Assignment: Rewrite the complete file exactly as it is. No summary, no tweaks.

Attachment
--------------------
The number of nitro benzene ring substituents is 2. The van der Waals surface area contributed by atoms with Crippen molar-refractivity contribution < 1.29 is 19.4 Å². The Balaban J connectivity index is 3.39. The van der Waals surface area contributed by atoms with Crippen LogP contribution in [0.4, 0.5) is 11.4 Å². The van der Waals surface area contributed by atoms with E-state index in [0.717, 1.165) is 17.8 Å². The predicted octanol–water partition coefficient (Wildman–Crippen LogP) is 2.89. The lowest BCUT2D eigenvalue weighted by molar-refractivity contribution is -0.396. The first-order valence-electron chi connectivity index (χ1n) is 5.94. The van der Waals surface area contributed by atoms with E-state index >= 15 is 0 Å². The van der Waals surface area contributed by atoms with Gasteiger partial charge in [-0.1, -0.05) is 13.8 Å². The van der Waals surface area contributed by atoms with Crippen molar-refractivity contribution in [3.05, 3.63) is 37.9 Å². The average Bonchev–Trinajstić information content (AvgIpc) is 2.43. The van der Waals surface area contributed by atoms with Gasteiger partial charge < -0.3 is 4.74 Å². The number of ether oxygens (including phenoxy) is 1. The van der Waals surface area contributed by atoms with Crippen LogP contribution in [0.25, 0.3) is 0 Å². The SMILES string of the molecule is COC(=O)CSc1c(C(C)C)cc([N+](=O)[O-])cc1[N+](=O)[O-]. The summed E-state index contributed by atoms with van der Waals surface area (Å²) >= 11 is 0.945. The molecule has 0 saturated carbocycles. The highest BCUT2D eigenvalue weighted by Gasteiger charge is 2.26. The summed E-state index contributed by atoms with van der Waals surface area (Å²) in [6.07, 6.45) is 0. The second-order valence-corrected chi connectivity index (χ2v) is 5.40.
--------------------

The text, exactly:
The number of nitro benzene ring substituents is 2. The van der Waals surface area contributed by atoms with Crippen molar-refractivity contribution < 1.29 is 19.4 Å². The Balaban J connectivity index is 3.39. The van der Waals surface area contributed by atoms with Crippen LogP contribution in [0.4, 0.5) is 11.4 Å². The van der Waals surface area contributed by atoms with E-state index in [0.717, 1.165) is 17.8 Å². The predicted octanol–water partition coefficient (Wildman–Crippen LogP) is 2.89. The lowest BCUT2D eigenvalue weighted by molar-refractivity contribution is -0.396. The first-order valence-electron chi connectivity index (χ1n) is 5.94. The van der Waals surface area contributed by atoms with E-state index >= 15 is 0 Å². The van der Waals surface area contributed by atoms with Gasteiger partial charge in [-0.1, -0.05) is 13.8 Å². The van der Waals surface area contributed by atoms with Crippen molar-refractivity contribution in [3.05, 3.63) is 37.9 Å². The average Bonchev–Trinajstić information content (AvgIpc) is 2.43. The van der Waals surface area contributed by atoms with Gasteiger partial charge < -0.3 is 4.74 Å². The number of ether oxygens (including phenoxy) is 1. The van der Waals surface area contributed by atoms with Crippen LogP contribution in [0.25, 0.3) is 0 Å². The SMILES string of the molecule is COC(=O)CSc1c(C(C)C)cc([N+](=O)[O-])cc1[N+](=O)[O-]. The summed E-state index contributed by atoms with van der Waals surface area (Å²) >= 11 is 0.945. The molecule has 0 saturated carbocycles. The highest BCUT2D eigenvalue weighted by Gasteiger charge is 2.26. The summed E-state index contributed by atoms with van der Waals surface area (Å²) in [6.07, 6.45) is 0. The second-order valence-corrected chi connectivity index (χ2v) is 5.40.